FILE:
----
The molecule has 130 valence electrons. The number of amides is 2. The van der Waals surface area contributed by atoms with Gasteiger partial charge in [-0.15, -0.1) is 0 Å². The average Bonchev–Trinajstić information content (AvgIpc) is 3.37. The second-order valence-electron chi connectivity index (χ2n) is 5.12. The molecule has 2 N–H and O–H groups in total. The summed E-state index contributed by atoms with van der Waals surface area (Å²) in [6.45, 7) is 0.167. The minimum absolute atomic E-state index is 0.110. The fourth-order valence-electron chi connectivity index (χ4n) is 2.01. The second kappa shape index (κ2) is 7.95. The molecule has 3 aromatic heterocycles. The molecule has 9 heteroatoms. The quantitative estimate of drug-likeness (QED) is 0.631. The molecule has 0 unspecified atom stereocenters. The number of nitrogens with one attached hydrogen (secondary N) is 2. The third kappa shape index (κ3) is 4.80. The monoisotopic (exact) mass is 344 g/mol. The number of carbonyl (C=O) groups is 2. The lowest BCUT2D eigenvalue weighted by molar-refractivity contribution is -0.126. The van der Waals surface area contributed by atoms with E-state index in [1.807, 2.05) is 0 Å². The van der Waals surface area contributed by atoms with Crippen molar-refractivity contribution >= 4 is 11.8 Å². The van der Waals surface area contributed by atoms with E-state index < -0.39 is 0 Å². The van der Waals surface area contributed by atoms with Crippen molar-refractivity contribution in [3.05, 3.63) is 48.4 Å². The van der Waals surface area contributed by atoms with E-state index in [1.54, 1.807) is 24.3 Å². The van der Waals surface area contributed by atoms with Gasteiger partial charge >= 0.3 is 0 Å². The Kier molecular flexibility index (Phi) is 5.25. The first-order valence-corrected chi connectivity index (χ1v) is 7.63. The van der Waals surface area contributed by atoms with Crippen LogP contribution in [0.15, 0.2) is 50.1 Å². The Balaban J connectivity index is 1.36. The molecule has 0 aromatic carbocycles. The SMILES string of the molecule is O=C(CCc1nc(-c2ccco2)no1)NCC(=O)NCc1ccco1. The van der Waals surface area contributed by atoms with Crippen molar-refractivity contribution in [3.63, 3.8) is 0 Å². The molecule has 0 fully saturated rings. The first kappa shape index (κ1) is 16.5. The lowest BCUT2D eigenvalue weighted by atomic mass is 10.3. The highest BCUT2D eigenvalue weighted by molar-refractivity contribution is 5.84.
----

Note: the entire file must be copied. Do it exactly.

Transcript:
The molecule has 130 valence electrons. The number of amides is 2. The van der Waals surface area contributed by atoms with Gasteiger partial charge in [-0.15, -0.1) is 0 Å². The average Bonchev–Trinajstić information content (AvgIpc) is 3.37. The second-order valence-electron chi connectivity index (χ2n) is 5.12. The molecule has 2 N–H and O–H groups in total. The summed E-state index contributed by atoms with van der Waals surface area (Å²) in [6.45, 7) is 0.167. The minimum absolute atomic E-state index is 0.110. The fourth-order valence-electron chi connectivity index (χ4n) is 2.01. The second kappa shape index (κ2) is 7.95. The molecule has 3 aromatic heterocycles. The molecule has 9 heteroatoms. The quantitative estimate of drug-likeness (QED) is 0.631. The molecule has 0 unspecified atom stereocenters. The number of nitrogens with one attached hydrogen (secondary N) is 2. The third kappa shape index (κ3) is 4.80. The monoisotopic (exact) mass is 344 g/mol. The number of carbonyl (C=O) groups is 2. The lowest BCUT2D eigenvalue weighted by molar-refractivity contribution is -0.126. The van der Waals surface area contributed by atoms with E-state index in [1.807, 2.05) is 0 Å². The van der Waals surface area contributed by atoms with Crippen molar-refractivity contribution >= 4 is 11.8 Å². The van der Waals surface area contributed by atoms with E-state index < -0.39 is 0 Å². The van der Waals surface area contributed by atoms with Crippen molar-refractivity contribution in [3.05, 3.63) is 48.4 Å². The van der Waals surface area contributed by atoms with E-state index in [1.54, 1.807) is 24.3 Å². The van der Waals surface area contributed by atoms with Gasteiger partial charge >= 0.3 is 0 Å². The Kier molecular flexibility index (Phi) is 5.25. The first-order valence-corrected chi connectivity index (χ1v) is 7.63. The van der Waals surface area contributed by atoms with Crippen LogP contribution in [0.15, 0.2) is 50.1 Å². The Balaban J connectivity index is 1.36. The molecule has 0 aromatic carbocycles. The SMILES string of the molecule is O=C(CCc1nc(-c2ccco2)no1)NCC(=O)NCc1ccco1. The van der Waals surface area contributed by atoms with Crippen molar-refractivity contribution in [3.63, 3.8) is 0 Å². The molecule has 0 fully saturated rings. The first kappa shape index (κ1) is 16.5. The lowest BCUT2D eigenvalue weighted by atomic mass is 10.3. The highest BCUT2D eigenvalue weighted by molar-refractivity contribution is 5.84.